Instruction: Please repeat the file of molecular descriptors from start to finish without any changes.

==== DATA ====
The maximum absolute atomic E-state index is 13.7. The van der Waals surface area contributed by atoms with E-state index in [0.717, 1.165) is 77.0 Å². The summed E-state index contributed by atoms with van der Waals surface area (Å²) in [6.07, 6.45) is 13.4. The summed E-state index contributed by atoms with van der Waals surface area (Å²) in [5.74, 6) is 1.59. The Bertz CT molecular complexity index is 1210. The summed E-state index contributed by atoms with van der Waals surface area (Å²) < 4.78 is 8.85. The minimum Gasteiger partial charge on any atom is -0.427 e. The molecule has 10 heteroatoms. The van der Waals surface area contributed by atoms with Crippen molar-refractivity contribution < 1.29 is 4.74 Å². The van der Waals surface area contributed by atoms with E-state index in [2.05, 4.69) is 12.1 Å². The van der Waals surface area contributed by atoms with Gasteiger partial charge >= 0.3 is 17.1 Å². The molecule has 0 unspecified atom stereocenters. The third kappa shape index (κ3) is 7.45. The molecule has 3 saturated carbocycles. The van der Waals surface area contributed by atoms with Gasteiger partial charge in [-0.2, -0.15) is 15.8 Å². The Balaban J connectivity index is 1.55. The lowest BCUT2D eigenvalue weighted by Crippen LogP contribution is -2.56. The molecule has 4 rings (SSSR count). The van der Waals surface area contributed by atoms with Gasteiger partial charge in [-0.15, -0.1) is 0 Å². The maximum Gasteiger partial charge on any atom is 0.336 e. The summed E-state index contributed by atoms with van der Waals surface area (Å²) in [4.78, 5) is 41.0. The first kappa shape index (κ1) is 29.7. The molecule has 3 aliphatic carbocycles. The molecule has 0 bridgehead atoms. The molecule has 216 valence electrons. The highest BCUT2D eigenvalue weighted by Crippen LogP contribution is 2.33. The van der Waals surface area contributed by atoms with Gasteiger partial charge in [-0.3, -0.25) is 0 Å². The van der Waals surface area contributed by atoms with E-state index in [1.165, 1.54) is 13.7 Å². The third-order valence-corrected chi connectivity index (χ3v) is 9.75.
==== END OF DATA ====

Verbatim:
The maximum absolute atomic E-state index is 13.7. The van der Waals surface area contributed by atoms with E-state index in [0.717, 1.165) is 77.0 Å². The summed E-state index contributed by atoms with van der Waals surface area (Å²) in [6.07, 6.45) is 13.4. The summed E-state index contributed by atoms with van der Waals surface area (Å²) in [5.74, 6) is 1.59. The Bertz CT molecular complexity index is 1210. The summed E-state index contributed by atoms with van der Waals surface area (Å²) < 4.78 is 8.85. The minimum Gasteiger partial charge on any atom is -0.427 e. The molecule has 10 heteroatoms. The van der Waals surface area contributed by atoms with Crippen molar-refractivity contribution < 1.29 is 4.74 Å². The van der Waals surface area contributed by atoms with E-state index in [2.05, 4.69) is 12.1 Å². The van der Waals surface area contributed by atoms with Gasteiger partial charge >= 0.3 is 17.1 Å². The molecule has 0 unspecified atom stereocenters. The third kappa shape index (κ3) is 7.45. The molecule has 3 saturated carbocycles. The van der Waals surface area contributed by atoms with Gasteiger partial charge in [-0.2, -0.15) is 15.8 Å². The Balaban J connectivity index is 1.55. The lowest BCUT2D eigenvalue weighted by Crippen LogP contribution is -2.56. The molecule has 4 rings (SSSR count). The van der Waals surface area contributed by atoms with Gasteiger partial charge in [-0.15, -0.1) is 0 Å². The maximum Gasteiger partial charge on any atom is 0.336 e. The summed E-state index contributed by atoms with van der Waals surface area (Å²) in [4.78, 5) is 41.0. The first kappa shape index (κ1) is 29.7. The molecule has 3 aliphatic carbocycles. The molecule has 0 bridgehead atoms. The molecule has 216 valence electrons. The highest BCUT2D eigenvalue weighted by Crippen LogP contribution is 2.33. The van der Waals surface area contributed by atoms with Gasteiger partial charge in [-0.3, -0.25) is 0 Å². The van der Waals surface area contributed by atoms with E-state index in [1.165, 1.54) is 13.7 Å². The third-order valence-corrected chi connectivity index (χ3v) is 9.75.